My Role: Principal Researcher (2012-2015)
Status: This research is concluded (for now), but to a great extent informs my current PhD research into transmedia fan communities.
The role of narrative in video games has been highly contested and often challenged by video game scholars. The source of these debates can be traced to the hybrid nature of video games as both participatory and immersive. What exactly are these artifacts, if not stories? As a video game enthusiast I find the topic of more than passing interest. As a researcher, I noted that video game scholars often ignore the perspective of gamers, those actually engaging with the artifacts in question. In 2012 I undertook a pilot study of user-generated reviews for Elder Scrolls V: Skyrim. Skyrim was chosen strategically as a game that was not only acclaimed by critics and gamers alike, but also because of its fusion of seemingly opposing elements (e.g., open world exploration and linear storylines). I wanted to understand how the players understood and defined concepts such as gameplay, immersion and narrative in relation to their experience of the game. Through a content analysis of reviews, I developed an emergent model for understanding “narrative space” in video games: the sphere of activity in which the carefully designed affordances of the game and the gamers’ interactions conspire to co-author the overall experience of the game.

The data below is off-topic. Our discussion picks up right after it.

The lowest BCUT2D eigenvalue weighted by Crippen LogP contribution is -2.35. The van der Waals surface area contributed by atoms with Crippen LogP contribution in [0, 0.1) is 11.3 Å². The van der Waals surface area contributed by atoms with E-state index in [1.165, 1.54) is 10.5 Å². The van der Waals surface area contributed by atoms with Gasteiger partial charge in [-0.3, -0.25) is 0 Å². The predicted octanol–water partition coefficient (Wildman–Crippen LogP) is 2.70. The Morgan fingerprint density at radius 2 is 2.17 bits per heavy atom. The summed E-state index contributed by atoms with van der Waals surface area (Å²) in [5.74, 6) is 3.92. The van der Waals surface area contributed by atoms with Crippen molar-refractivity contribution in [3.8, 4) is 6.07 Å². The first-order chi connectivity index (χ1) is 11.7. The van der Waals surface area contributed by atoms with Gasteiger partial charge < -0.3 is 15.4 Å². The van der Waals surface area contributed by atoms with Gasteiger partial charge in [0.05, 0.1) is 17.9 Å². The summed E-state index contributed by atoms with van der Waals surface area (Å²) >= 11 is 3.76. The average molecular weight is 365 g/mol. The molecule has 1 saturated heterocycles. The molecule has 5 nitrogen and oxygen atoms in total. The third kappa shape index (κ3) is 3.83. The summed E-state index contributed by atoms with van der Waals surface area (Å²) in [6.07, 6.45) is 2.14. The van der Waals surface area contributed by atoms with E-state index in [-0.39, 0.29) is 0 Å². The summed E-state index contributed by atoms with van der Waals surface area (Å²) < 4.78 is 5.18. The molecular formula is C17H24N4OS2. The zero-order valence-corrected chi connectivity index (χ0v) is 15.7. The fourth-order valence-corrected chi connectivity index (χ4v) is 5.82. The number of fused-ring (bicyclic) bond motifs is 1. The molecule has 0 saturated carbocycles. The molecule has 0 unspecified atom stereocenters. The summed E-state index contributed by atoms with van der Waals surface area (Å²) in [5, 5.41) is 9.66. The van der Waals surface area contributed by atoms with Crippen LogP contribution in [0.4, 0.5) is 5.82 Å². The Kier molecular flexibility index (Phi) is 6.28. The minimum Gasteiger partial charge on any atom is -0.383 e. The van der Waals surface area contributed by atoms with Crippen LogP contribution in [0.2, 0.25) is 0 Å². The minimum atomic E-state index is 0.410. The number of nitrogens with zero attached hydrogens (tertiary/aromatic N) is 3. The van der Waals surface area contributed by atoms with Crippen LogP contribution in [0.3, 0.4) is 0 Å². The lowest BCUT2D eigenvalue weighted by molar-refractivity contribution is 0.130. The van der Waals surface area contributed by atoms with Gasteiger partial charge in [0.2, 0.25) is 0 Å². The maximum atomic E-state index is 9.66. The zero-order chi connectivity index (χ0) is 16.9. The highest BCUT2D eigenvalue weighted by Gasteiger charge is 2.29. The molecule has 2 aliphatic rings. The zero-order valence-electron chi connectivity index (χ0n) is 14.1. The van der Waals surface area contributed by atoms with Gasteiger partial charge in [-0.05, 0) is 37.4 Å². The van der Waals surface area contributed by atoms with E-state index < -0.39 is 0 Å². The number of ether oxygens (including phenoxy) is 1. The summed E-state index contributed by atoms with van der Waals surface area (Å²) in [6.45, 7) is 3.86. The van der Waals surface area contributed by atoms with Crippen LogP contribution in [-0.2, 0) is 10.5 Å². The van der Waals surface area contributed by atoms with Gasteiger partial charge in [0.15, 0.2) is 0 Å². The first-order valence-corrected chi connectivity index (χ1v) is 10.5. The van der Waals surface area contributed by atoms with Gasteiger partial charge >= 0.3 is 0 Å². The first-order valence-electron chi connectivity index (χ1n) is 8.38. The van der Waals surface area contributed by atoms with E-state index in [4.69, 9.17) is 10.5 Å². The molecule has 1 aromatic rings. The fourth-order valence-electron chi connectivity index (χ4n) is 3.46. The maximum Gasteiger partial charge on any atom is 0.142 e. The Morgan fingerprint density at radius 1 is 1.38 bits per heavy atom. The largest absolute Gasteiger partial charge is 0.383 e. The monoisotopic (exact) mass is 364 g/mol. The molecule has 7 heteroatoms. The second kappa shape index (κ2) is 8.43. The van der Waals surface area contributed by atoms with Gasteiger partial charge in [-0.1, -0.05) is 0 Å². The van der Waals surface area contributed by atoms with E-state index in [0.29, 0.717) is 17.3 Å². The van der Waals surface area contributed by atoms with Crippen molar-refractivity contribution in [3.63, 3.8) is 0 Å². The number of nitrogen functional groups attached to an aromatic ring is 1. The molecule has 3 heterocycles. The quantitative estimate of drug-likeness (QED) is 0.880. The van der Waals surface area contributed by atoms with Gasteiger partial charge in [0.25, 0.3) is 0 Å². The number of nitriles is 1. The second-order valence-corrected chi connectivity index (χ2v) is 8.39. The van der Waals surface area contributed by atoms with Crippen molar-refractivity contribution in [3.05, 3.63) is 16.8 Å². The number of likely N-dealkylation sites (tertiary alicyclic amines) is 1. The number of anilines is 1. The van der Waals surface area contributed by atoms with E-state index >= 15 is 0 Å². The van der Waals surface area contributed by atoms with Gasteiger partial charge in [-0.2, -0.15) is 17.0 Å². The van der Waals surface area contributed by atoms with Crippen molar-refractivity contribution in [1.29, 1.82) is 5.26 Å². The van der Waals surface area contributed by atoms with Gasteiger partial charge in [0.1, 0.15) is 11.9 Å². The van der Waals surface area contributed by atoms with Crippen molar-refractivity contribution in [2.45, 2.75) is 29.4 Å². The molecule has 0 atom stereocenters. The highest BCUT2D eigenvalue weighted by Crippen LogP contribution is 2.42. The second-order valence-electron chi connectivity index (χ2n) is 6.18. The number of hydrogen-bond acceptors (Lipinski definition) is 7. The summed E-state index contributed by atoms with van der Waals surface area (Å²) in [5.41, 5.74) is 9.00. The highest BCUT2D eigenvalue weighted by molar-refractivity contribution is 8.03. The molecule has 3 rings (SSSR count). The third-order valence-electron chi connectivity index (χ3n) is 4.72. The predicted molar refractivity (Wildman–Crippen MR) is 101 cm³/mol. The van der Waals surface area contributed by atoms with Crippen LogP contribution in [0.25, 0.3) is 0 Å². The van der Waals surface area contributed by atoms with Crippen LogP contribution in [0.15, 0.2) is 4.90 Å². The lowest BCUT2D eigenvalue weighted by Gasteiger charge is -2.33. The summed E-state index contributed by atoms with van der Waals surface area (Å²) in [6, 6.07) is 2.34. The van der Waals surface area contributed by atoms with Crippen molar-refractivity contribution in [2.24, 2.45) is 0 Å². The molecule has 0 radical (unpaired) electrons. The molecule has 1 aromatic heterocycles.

‘The Controller is Mightier Than the Pen!’ Narrative Space in Video Games. Words, Worlds and Narratives: Transmedia and Immersion. Eds. Eric Forcier and Tawnya Ravy. Oxford: Inter-Disciplinary Press, 2014. [Link] [PDF]